Insights into human behavior are invaluable.  Understanding how we tick allows us to put ourselves in the place of most potential.  Understanding how others tick drives human connectivity.  Knowledge is power.    

A few important points to make regarding assessments: 

*  Administration and feedback by a qualified professional is strongly recommended.  Expertise will serve you well. 

*  Assessments, in conjunction with individual coachings, are a force multiplier. 

*  From an academic standpoint, one should ensure that criterion-related validity, internal consistency, and test-retest reliability are present in the instrument.  Choose an assessment with a solid reputation.  

Three personality assessments well worth the investment: 

The Birkman Method

The Birkman Method® combines various dimensions of an individual into one single assessment, and provides a comprehensive color-coded [red, yellow, blue, green] analysis that can be formatted in a great number of reporting structures.

This personality assessment provides the following major perspectives:  usual behavior, underlying needs, stress behaviors, organizational focus, and interests.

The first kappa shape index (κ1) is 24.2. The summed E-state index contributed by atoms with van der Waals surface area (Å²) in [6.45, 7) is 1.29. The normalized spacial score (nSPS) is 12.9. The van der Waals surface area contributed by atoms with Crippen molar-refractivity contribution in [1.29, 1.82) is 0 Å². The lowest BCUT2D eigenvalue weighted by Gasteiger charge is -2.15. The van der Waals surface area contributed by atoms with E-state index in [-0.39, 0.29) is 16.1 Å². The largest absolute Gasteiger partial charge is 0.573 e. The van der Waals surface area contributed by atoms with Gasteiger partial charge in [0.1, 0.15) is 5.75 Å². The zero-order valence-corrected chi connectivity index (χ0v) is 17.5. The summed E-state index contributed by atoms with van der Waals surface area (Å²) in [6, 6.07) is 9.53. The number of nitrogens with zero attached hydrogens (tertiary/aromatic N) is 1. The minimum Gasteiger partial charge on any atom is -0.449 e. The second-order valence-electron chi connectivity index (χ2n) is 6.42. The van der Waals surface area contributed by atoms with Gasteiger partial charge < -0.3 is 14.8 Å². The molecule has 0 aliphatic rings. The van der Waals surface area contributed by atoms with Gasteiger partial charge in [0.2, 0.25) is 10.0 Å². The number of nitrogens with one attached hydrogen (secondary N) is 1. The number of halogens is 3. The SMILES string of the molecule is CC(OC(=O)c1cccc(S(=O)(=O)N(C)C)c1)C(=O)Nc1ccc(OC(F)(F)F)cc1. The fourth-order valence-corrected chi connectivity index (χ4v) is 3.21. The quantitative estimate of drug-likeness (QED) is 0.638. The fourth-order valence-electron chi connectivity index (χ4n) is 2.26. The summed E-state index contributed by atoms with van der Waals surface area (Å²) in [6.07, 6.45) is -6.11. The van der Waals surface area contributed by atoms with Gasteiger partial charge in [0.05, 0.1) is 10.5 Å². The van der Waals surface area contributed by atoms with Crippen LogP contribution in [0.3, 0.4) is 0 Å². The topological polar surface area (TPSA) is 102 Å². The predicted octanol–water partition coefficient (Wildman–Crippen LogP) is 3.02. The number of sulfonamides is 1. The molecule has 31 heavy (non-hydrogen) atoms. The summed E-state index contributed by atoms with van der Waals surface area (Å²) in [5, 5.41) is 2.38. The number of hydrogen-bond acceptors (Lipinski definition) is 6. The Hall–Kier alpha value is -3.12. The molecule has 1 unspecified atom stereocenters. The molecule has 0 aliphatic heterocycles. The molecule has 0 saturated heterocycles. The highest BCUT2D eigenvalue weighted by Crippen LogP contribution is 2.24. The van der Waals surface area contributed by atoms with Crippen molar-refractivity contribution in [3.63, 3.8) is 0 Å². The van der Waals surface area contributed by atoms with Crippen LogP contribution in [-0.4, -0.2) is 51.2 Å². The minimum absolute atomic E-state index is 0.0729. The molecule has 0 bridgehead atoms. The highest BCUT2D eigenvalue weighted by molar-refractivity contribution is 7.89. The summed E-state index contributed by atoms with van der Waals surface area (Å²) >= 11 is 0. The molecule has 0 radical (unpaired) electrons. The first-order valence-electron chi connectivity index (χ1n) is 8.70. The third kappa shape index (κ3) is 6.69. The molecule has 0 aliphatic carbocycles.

MBTI (Myers-Briggs Type Indicator)

A personality inventory assessment in which results are reported as a four-letter personality type (e.g., ESTJ, INFP).  Each letter corresponds to an individual's “preference” in each of the four pairs of personality indicators: extraversion or introversion, sensing or intuition, thinking or feeling, and judging or perceiving.  

There are a total of sixteen possible combinations of personality types, and they are often shown in what is called a type-table. 

 

StrengthsFinder 2.0

The Clifton StrengthsFinder measures the presence of 34 talent themes, and provides an individual with a customized report of their “Top 5”. Talents are people's naturally recurring patterns of thought, feeling, or behavior that can be productively applied. The more dominant a theme is in a person, the greater the theme's impact on that person's behavior and performance.  The assessment also groups the 34 themes by four domains of leadership strength:  executing, influencing, relationship building, and strategic thinking.